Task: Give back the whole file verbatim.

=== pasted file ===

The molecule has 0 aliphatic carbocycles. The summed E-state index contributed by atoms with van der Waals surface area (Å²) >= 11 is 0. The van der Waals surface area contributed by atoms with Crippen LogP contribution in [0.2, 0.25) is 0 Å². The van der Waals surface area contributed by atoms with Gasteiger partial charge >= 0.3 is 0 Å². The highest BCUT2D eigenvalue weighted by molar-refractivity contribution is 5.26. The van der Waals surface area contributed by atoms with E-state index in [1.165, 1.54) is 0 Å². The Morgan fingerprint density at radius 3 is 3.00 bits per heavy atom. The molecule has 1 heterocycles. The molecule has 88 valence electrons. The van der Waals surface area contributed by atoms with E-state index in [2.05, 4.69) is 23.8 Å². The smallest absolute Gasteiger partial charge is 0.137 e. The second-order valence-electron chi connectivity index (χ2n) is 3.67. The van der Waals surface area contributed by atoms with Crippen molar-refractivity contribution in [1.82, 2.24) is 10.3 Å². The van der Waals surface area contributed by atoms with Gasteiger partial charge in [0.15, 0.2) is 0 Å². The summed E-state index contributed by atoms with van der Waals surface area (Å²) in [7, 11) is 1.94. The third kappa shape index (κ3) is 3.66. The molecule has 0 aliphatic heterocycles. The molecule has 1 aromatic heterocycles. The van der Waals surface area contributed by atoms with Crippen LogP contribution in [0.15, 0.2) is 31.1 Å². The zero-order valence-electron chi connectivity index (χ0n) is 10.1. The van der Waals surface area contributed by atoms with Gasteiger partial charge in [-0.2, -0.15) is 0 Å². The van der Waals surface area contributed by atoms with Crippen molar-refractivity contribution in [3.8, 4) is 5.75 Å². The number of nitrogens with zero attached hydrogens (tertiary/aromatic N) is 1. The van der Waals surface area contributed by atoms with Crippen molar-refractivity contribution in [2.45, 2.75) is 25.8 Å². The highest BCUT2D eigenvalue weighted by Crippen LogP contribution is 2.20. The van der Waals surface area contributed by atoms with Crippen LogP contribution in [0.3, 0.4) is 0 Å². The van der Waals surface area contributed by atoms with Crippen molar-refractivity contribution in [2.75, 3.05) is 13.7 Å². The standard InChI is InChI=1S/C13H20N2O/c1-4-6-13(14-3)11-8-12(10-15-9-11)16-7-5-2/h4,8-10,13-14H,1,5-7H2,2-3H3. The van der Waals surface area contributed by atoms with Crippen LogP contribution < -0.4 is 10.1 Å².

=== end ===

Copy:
The molecule has 0 aliphatic carbocycles. The summed E-state index contributed by atoms with van der Waals surface area (Å²) >= 11 is 0. The van der Waals surface area contributed by atoms with Crippen LogP contribution in [0.2, 0.25) is 0 Å². The van der Waals surface area contributed by atoms with Gasteiger partial charge >= 0.3 is 0 Å². The highest BCUT2D eigenvalue weighted by molar-refractivity contribution is 5.26. The van der Waals surface area contributed by atoms with E-state index in [1.165, 1.54) is 0 Å². The Morgan fingerprint density at radius 3 is 3.00 bits per heavy atom. The molecule has 1 heterocycles. The molecule has 88 valence electrons. The van der Waals surface area contributed by atoms with E-state index in [2.05, 4.69) is 23.8 Å². The smallest absolute Gasteiger partial charge is 0.137 e. The second-order valence-electron chi connectivity index (χ2n) is 3.67. The van der Waals surface area contributed by atoms with Crippen molar-refractivity contribution in [1.82, 2.24) is 10.3 Å². The van der Waals surface area contributed by atoms with Gasteiger partial charge in [0.15, 0.2) is 0 Å². The summed E-state index contributed by atoms with van der Waals surface area (Å²) in [7, 11) is 1.94. The third kappa shape index (κ3) is 3.66. The molecule has 0 aliphatic heterocycles. The molecule has 1 aromatic heterocycles. The van der Waals surface area contributed by atoms with Crippen LogP contribution in [0.15, 0.2) is 31.1 Å². The zero-order valence-electron chi connectivity index (χ0n) is 10.1. The van der Waals surface area contributed by atoms with Gasteiger partial charge in [-0.2, -0.15) is 0 Å². The van der Waals surface area contributed by atoms with Crippen molar-refractivity contribution in [3.8, 4) is 5.75 Å². The number of nitrogens with zero attached hydrogens (tertiary/aromatic N) is 1. The van der Waals surface area contributed by atoms with Crippen molar-refractivity contribution in [2.45, 2.75) is 25.8 Å². The highest BCUT2D eigenvalue weighted by Crippen LogP contribution is 2.20. The van der Waals surface area contributed by atoms with Crippen LogP contribution in [0.3, 0.4) is 0 Å². The van der Waals surface area contributed by atoms with Crippen molar-refractivity contribution in [2.75, 3.05) is 13.7 Å². The standard InChI is InChI=1S/C13H20N2O/c1-4-6-13(14-3)11-8-12(10-15-9-11)16-7-5-2/h4,8-10,13-14H,1,5-7H2,2-3H3. The van der Waals surface area contributed by atoms with Crippen LogP contribution < -0.4 is 10.1 Å².